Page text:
2. How is the material handled after harvest? All botanicals begin to lose potency as soon as they are harvested, and microbes and molds begin to breed. It is often essential that botanicals and food ingredients be chilled immediately after harvest until they are processed. How is the material processed? If it was extracted or concentrated, what temperatures and solvents were used? If it was dried, what methods and temperatures were used? This affects both the preservation of nutrients and active constituents, as well as the final moisture content of the ingredient. Proper moisture content is critical to the safety of a final product — small amounts of excess moisture can create a breeding ground for microbes. It is also important to determine what carriers are used and their percentage of the final material. Be aware that many commonly used carriers are GE materials. We always inquire whether material has been irradiated or autoclaved, as often suppliers do not reveal this information. We always require documentation and verification of a suppliers microbial testing.

  3. How is the material packaged and stored? Naturally occurring nutrients and phytonutrients are easily destroyed by exposure to heat, light, moisture and oxygen. Foods are much more susceptible to microbial growth after processing than fine chemicals. For both these reasons, it is critical that food and botanical ingredients be protected with sealed, air-tight bulk packaging, and where appropriate, nitrogen purged.

  4. What are the physical characteristics of the material? To avoid problems in production, determine a material’s mesh size, bulk densities, moisture content, color and flow in advance. These characteristics can vary substantially from lot to lot due to the inherent variability of foods and botanicals.

  5. How is the material’s identity and potency verified? It is absolutely essential to obtain verifiable documentation regarding identity and potency claims.

Unique Manufacturing Challenges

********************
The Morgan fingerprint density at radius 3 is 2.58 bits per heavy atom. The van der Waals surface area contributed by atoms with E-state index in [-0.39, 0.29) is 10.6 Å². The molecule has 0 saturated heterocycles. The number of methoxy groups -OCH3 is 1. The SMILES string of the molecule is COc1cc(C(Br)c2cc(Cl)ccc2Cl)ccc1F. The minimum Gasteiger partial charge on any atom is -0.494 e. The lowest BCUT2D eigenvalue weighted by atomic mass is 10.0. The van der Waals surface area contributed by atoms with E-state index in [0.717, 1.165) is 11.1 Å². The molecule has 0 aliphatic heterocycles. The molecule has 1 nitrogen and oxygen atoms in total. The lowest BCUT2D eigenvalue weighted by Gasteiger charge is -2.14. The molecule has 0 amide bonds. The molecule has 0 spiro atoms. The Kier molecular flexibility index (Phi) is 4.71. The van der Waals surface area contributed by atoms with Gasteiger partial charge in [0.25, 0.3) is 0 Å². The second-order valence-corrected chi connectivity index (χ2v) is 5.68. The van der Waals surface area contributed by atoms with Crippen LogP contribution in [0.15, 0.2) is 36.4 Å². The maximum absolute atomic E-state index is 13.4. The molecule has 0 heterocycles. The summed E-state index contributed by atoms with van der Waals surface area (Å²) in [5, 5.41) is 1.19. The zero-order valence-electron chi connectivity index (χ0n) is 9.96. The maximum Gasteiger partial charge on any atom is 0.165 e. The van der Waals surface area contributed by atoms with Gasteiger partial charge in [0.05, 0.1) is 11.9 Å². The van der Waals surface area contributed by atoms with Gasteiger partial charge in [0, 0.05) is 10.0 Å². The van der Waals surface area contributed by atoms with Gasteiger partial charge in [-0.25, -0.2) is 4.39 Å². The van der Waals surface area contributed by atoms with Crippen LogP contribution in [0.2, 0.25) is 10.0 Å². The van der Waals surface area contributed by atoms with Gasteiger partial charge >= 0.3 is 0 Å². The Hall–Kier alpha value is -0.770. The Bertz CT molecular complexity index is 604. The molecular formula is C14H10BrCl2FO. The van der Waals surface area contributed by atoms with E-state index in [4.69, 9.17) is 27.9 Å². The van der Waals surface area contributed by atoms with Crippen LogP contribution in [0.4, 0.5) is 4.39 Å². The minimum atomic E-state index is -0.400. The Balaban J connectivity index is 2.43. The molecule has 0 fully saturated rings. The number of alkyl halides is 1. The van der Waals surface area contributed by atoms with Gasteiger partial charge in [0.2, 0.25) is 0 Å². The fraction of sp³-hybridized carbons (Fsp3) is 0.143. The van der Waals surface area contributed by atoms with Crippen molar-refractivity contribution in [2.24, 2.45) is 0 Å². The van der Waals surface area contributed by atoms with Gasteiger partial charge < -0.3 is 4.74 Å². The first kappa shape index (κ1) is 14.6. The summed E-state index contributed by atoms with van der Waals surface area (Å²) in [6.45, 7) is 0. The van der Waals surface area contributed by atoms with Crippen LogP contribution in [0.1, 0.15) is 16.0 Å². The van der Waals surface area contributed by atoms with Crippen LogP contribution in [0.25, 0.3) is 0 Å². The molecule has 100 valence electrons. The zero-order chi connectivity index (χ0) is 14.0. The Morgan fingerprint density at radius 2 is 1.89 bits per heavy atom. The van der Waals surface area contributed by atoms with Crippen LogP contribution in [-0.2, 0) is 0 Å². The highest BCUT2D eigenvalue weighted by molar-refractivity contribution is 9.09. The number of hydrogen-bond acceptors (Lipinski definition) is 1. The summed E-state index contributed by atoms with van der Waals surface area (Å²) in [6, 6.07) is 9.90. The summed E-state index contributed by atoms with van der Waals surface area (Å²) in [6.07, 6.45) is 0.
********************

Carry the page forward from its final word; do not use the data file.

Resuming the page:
As we mentioned earlier, working with fine chemicals and USP nutrients is pretty straightforward. They tend to be consistent, as well as resistant to degradation and microbial contamination. This is not the case with food. Nature doesn’t produce anything with cookie cutters. Thus every botanical or food is a slight variation on a theme, and this necessitates continual adjustment, refinement and checks to ensure the quality of the finished product.

Particular attention must be focused on tightly controlling the manufacturing processes and on selecting packaging that will both protect the ingredients and finished product from contamination, as well as protect their fragile, naturally occurring active constituents and nutrients from degradation. The first step in providing this protection is to control the ambient environment. All production and warehouse areas must be carefully climate controlled to maintain cool temperatures and low humidity. Air and water quality must also be controlled. People often overlook the importance of filtered air and purified water in a nutraceutical production facility. As soon as the bulk packaging of a raw material is breached, the contents will be exposed to whatever might be present in the external environment, so it is crucial that the environment be as sterile as possible.

Every incoming material should be quarantined in climate-controlled storage. During quarantine, we take samples for third party testing and for retention. An organoliptic review is also mandatory. After third party testing confirms the documentation provided by the supplier, the material can then be cleared out of quarantine. When production of the finished product begins, the materials should, once again, be verified when they arrive in the production area.